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Facebook clamps down on Jersey's illegal duty-free cigarette trade

Facebook clamps down on Jersey's illegal duty-free cigarette trade

Monday 21 May 2018

Facebook clamps down on Jersey's illegal duty-free cigarette trade


Social media giant Facebook has shut down four groups dedicated to the illegal sale of duty-free cigarettes and tobacco for profit following an investigation in Jersey, Express can confirm.

Facebook came under fire by Customs officials who said that it had failed to act on several requests to shut the illicit selling networks down last week.

Islanders are only allowed to bring up to 200 duty-free cigarettes or 250g of rolling tobacco into the island for personal use.

But an Express investigation revealed that rising impôts on tobacco, which have increased annually well above the cost of living, has led thousands of islanders to frequent Facebook groups where duty-free smoking products can be bought and sold – against the law. 

Not only did the groups raise concerns about potentially thousands of lost impôts revenue, meaning less money to invest into public services, but the ability for under 18s to purchase cigarettes and tobacco.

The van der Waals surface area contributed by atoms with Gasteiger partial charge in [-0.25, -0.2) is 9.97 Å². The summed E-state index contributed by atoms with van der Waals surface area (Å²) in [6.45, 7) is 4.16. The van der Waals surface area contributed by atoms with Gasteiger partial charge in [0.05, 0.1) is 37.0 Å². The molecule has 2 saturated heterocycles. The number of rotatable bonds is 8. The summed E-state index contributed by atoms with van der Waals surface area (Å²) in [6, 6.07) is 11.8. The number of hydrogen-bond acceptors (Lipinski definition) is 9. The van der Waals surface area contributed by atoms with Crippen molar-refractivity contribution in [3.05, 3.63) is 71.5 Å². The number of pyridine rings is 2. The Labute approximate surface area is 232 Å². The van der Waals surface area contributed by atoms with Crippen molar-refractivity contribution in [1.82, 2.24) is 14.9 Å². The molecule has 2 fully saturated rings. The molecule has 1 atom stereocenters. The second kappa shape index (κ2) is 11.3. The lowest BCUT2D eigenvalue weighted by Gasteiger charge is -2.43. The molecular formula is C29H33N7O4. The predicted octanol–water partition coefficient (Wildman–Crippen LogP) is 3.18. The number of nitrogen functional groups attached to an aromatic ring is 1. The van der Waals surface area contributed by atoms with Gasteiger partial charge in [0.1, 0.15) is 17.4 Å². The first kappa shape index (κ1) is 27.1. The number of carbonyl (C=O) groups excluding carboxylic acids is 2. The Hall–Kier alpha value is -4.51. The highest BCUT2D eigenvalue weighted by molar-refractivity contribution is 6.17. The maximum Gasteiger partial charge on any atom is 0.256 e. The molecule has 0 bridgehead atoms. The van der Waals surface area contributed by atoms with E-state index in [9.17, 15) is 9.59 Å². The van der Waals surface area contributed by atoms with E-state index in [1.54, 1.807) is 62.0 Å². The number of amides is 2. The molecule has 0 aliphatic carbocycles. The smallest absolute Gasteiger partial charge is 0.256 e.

facebook tobacco

Pictured: Despite being clearly marked with ‘for duty free sale only’ warnings, Express found that rolling tobacco pouches were offered for between £12 and £15, while cigarette multipacks combined with alcohol were able to fetch as much as £90 on the groups.

Concerned by the issue, but without the power to shut down the groups, Customs and States officials wrote to the provider but said that their request was ignored. A follow-up by the States’ Communications Department also failed to receive a response.

Months later, Facebook finally launched a probe last week, which resulted in four groups being permanently disabled for violating their Commerce Policies:  ‘Jersey Tobacco Share’, ‘Jersey Tax Free Tobacco’, ‘Jersey Tobacco New Group New Rules!’, and ‘Jersey Tobacco, cigs and burning tobacco only!’

“Selling or advertising tobacco products is not allowed on Facebook. We use a combination of technology, human review and reports from our community to find and remove any content or account that violates these policies. Our work in this area is always improving as we continue to strengthen the ways we review and enforce our policies,” a Facebook spokesperson explained.

Gary Le Neveu, Customs and Immigration’s Assistant Director of Frontiers, welcomed the decision.

He told Express: “A duty free allowance may be claimed on arrival in Jersey by a person, not under 17 years of age, only if those duty free goods are not intended for any commercial purpose. This Service is therefore reassured to note that by enforcing its Community Standards and Commerce Policies, Facebook has closed accounts which were apparently facilitating the onward sale of duty free tobacco products.”

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